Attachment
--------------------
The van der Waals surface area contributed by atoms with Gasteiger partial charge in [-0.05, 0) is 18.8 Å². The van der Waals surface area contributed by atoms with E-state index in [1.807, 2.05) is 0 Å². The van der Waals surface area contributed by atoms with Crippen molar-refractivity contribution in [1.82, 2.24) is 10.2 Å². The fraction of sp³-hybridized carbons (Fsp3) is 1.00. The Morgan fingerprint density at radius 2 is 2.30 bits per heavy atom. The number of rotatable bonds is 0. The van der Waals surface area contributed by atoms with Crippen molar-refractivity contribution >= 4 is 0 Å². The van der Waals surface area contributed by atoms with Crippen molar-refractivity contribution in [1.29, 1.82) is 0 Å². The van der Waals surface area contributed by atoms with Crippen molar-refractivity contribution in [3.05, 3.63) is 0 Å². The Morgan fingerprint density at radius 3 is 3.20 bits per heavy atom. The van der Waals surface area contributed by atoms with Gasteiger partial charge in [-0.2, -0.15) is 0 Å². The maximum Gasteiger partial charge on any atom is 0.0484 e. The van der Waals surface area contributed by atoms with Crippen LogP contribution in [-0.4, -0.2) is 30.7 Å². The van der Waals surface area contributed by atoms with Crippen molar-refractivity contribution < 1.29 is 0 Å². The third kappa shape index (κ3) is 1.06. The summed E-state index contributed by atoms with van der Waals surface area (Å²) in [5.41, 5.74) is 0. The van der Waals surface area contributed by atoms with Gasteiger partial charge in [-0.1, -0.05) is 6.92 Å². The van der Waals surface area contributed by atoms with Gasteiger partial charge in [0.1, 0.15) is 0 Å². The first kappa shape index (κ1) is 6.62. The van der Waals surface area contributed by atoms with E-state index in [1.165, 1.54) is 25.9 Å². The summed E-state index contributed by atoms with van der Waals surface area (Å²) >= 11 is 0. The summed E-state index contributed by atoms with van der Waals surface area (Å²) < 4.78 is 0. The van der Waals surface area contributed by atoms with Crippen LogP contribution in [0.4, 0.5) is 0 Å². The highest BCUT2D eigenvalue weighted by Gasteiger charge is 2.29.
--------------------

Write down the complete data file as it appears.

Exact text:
The van der Waals surface area contributed by atoms with Gasteiger partial charge in [-0.05, 0) is 18.8 Å². The van der Waals surface area contributed by atoms with E-state index in [1.807, 2.05) is 0 Å². The van der Waals surface area contributed by atoms with Crippen molar-refractivity contribution in [1.82, 2.24) is 10.2 Å². The fraction of sp³-hybridized carbons (Fsp3) is 1.00. The Morgan fingerprint density at radius 2 is 2.30 bits per heavy atom. The number of rotatable bonds is 0. The van der Waals surface area contributed by atoms with Crippen molar-refractivity contribution >= 4 is 0 Å². The van der Waals surface area contributed by atoms with Crippen molar-refractivity contribution in [1.29, 1.82) is 0 Å². The van der Waals surface area contributed by atoms with Crippen molar-refractivity contribution in [3.05, 3.63) is 0 Å². The Morgan fingerprint density at radius 3 is 3.20 bits per heavy atom. The van der Waals surface area contributed by atoms with Gasteiger partial charge in [-0.2, -0.15) is 0 Å². The maximum Gasteiger partial charge on any atom is 0.0484 e. The van der Waals surface area contributed by atoms with Crippen LogP contribution in [-0.4, -0.2) is 30.7 Å². The van der Waals surface area contributed by atoms with Crippen molar-refractivity contribution < 1.29 is 0 Å². The third kappa shape index (κ3) is 1.06. The summed E-state index contributed by atoms with van der Waals surface area (Å²) in [5.41, 5.74) is 0. The van der Waals surface area contributed by atoms with Gasteiger partial charge in [-0.1, -0.05) is 6.92 Å². The van der Waals surface area contributed by atoms with Gasteiger partial charge in [0.1, 0.15) is 0 Å². The first kappa shape index (κ1) is 6.62. The van der Waals surface area contributed by atoms with E-state index in [1.165, 1.54) is 25.9 Å². The summed E-state index contributed by atoms with van der Waals surface area (Å²) >= 11 is 0. The summed E-state index contributed by atoms with van der Waals surface area (Å²) < 4.78 is 0. The van der Waals surface area contributed by atoms with Crippen LogP contribution in [0.4, 0.5) is 0 Å². The highest BCUT2D eigenvalue weighted by Gasteiger charge is 2.29.